What’s in a name?
For me, the name of a story is a genuine energy source.
The name we were given, and names we adopt throughout life, become part of our identity. It’s no different with stories and books. As with any other object or subject, a name adds something intangible to its essence.
We gave it a name.
A name is a way to (re)call something back to you. A way to assert your mastery over that something. Of course, the latter is illusory at best. Material objects and living beings are just part of brief experiences and borrowed time. Every story may pour from within us, take form and life through us, but once released into the world is no longer ours.
It is not inspiring or interesting to me to work on project “X” or “Y”. Even if the final title ends up bearing little resemblance to the first “working title”, from its initial conception the book has to have a name relevant to the story I’m creating.
A name cannot be generic, or it’ll feel generic, and generic doesn’t make for good writing.
- That first name begins to establish a more intimate connection with the story.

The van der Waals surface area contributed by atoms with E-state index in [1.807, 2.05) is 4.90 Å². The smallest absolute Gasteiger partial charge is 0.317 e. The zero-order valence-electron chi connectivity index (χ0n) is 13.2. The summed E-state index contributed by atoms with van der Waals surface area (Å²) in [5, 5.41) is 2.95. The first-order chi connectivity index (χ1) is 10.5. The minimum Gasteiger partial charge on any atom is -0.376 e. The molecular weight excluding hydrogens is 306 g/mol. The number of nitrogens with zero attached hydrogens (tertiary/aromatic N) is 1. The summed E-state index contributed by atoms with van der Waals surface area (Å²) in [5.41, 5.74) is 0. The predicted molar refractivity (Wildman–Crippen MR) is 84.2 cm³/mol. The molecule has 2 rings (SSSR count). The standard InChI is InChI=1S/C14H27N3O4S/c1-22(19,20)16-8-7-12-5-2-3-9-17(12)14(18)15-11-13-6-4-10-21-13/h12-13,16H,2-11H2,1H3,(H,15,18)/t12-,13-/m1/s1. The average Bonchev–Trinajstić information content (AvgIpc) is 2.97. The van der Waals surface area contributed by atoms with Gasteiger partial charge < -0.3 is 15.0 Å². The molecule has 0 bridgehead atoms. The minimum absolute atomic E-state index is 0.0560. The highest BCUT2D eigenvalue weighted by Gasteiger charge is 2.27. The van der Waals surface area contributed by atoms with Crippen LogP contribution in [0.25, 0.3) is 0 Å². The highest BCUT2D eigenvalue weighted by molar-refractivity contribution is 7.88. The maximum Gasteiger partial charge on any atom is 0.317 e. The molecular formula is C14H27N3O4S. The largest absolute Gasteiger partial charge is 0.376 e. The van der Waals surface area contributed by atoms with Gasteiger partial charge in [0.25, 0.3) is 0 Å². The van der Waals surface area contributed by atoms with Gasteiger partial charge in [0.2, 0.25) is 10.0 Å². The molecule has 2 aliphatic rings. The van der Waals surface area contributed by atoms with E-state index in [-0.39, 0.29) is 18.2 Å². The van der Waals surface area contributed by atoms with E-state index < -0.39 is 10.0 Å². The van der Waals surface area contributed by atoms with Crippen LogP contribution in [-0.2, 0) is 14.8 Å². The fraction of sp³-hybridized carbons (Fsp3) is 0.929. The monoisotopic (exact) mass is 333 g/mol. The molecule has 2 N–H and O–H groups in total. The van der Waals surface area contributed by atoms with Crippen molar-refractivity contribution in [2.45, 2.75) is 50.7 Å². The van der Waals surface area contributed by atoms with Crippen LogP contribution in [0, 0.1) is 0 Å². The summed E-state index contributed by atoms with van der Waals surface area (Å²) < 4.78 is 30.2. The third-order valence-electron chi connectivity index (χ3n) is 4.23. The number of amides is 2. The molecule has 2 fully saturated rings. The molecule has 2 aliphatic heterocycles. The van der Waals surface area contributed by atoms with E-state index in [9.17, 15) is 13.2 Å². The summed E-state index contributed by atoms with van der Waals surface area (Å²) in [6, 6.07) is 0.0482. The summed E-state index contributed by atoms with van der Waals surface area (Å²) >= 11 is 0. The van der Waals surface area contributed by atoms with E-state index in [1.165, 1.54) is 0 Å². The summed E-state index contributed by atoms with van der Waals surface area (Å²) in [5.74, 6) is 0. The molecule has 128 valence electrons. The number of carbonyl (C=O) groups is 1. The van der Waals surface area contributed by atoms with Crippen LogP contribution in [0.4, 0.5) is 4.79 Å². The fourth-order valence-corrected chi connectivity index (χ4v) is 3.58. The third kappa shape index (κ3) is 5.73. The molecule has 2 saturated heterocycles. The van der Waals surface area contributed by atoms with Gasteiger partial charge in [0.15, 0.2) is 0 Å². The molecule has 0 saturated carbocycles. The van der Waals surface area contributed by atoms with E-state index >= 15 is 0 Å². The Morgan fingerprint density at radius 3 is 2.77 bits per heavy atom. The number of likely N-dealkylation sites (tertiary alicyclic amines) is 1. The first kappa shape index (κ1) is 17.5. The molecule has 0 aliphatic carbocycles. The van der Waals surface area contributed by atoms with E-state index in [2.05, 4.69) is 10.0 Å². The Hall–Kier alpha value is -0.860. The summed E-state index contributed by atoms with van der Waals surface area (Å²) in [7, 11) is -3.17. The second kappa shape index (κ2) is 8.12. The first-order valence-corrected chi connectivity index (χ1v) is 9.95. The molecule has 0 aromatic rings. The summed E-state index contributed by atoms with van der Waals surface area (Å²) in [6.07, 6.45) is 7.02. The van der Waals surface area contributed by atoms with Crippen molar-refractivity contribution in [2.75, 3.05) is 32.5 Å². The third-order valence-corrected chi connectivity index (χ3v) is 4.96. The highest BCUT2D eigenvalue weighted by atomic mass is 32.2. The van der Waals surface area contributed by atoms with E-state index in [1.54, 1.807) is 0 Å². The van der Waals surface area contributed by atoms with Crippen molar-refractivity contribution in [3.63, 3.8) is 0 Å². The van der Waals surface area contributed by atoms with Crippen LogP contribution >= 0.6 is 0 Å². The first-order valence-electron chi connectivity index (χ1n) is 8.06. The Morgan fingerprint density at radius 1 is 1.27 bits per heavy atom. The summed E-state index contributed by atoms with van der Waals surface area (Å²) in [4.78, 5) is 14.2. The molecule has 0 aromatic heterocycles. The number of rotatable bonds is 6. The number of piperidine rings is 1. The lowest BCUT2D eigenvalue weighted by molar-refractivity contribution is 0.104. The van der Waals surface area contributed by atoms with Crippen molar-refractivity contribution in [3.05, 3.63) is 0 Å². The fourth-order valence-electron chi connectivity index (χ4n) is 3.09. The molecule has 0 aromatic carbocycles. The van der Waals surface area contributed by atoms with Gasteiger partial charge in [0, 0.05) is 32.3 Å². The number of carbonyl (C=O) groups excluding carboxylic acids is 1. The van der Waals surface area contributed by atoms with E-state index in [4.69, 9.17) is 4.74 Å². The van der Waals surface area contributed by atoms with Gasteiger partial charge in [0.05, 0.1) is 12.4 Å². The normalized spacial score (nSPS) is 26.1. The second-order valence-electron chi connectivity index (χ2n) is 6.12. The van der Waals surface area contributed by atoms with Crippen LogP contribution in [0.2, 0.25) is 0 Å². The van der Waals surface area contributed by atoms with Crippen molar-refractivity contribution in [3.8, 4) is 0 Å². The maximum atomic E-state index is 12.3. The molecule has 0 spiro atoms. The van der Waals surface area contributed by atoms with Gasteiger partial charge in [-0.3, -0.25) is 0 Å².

- The name becomes a clue or series of clues to follow to unravel the story itself.
- Curiosity about what the name suggest spurs us forward when focus is lacking.
- The name weights the abstract idea down, so we might capture and keep it.
The 3rd time is the charm.
Amelia, Darling was a first good option. It had a similar vibe to “Sweet Abigail“. In fact, I realized it’s Abigail’s preferred way of calling her step-daughter, Amelia Luna.
A Paris Summer shifted the focus to the physical location where the main story takes place. Paris of course, and the season (summer) which will be a character in itself. Summer will be the backdrop, it will color Amelia Luna’s journey, through adolescent to adulthood, and the life creates for herself there.
Moon over Paris subtly combines the two. Moon means “luna” in Spanish, and “lune” in French and its diminutive “lunette” (little moon) is her father’s nickname for the protagonist, Amelia Luna. It’s the way she actually likes to be called. Paris is there, to stand for the city of light and all its possibilities. The moon adds to that mysterious light. The moon is a quiet witness, the moon in its solitude, coldness, is a reflection of the personality and inner struggle of the protagonist herself, and her fate.
Confess: What was the first working title of your latest story?